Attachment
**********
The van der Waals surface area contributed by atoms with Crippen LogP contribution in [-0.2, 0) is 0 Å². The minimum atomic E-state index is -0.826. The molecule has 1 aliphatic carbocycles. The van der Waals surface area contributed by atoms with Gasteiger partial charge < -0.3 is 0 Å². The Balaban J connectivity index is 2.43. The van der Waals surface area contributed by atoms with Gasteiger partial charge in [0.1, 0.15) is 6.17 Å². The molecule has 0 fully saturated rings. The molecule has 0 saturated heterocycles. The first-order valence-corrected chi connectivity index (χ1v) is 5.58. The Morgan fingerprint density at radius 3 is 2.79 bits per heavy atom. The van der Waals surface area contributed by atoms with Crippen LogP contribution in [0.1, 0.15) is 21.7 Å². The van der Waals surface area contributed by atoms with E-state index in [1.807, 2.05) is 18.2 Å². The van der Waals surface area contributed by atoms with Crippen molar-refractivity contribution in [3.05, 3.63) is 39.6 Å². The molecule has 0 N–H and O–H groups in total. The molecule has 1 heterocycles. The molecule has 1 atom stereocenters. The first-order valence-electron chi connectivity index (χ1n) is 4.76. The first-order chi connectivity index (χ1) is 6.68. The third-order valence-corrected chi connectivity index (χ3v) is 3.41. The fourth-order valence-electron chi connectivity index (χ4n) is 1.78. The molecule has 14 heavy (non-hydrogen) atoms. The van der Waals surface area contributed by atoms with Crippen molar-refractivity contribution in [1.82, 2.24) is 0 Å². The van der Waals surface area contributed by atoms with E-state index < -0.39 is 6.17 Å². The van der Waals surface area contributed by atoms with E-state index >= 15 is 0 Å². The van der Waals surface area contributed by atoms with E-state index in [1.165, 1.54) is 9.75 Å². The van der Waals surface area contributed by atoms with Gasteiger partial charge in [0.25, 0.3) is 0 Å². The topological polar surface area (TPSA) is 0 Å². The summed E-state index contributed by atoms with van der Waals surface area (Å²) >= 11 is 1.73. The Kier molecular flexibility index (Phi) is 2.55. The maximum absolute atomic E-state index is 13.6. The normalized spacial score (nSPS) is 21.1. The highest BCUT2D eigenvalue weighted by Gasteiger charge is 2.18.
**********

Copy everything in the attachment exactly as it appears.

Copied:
The van der Waals surface area contributed by atoms with Crippen LogP contribution in [-0.2, 0) is 0 Å². The minimum atomic E-state index is -0.826. The molecule has 1 aliphatic carbocycles. The van der Waals surface area contributed by atoms with Gasteiger partial charge < -0.3 is 0 Å². The Balaban J connectivity index is 2.43. The van der Waals surface area contributed by atoms with Gasteiger partial charge in [0.1, 0.15) is 6.17 Å². The molecule has 0 fully saturated rings. The molecule has 0 saturated heterocycles. The first-order valence-corrected chi connectivity index (χ1v) is 5.58. The Morgan fingerprint density at radius 3 is 2.79 bits per heavy atom. The van der Waals surface area contributed by atoms with Crippen LogP contribution in [0.1, 0.15) is 21.7 Å². The van der Waals surface area contributed by atoms with E-state index in [1.807, 2.05) is 18.2 Å². The van der Waals surface area contributed by atoms with Crippen molar-refractivity contribution in [3.05, 3.63) is 39.6 Å². The molecule has 0 N–H and O–H groups in total. The molecule has 1 heterocycles. The molecule has 1 atom stereocenters. The first-order valence-electron chi connectivity index (χ1n) is 4.76. The first-order chi connectivity index (χ1) is 6.68. The third-order valence-corrected chi connectivity index (χ3v) is 3.41. The fourth-order valence-electron chi connectivity index (χ4n) is 1.78. The molecule has 14 heavy (non-hydrogen) atoms. The van der Waals surface area contributed by atoms with Crippen molar-refractivity contribution in [1.82, 2.24) is 0 Å². The van der Waals surface area contributed by atoms with E-state index < -0.39 is 6.17 Å². The van der Waals surface area contributed by atoms with E-state index >= 15 is 0 Å². The van der Waals surface area contributed by atoms with E-state index in [1.165, 1.54) is 9.75 Å². The van der Waals surface area contributed by atoms with Gasteiger partial charge in [0.25, 0.3) is 0 Å². The topological polar surface area (TPSA) is 0 Å². The summed E-state index contributed by atoms with van der Waals surface area (Å²) >= 11 is 1.73. The Kier molecular flexibility index (Phi) is 2.55. The maximum absolute atomic E-state index is 13.6. The normalized spacial score (nSPS) is 21.1. The highest BCUT2D eigenvalue weighted by Gasteiger charge is 2.18.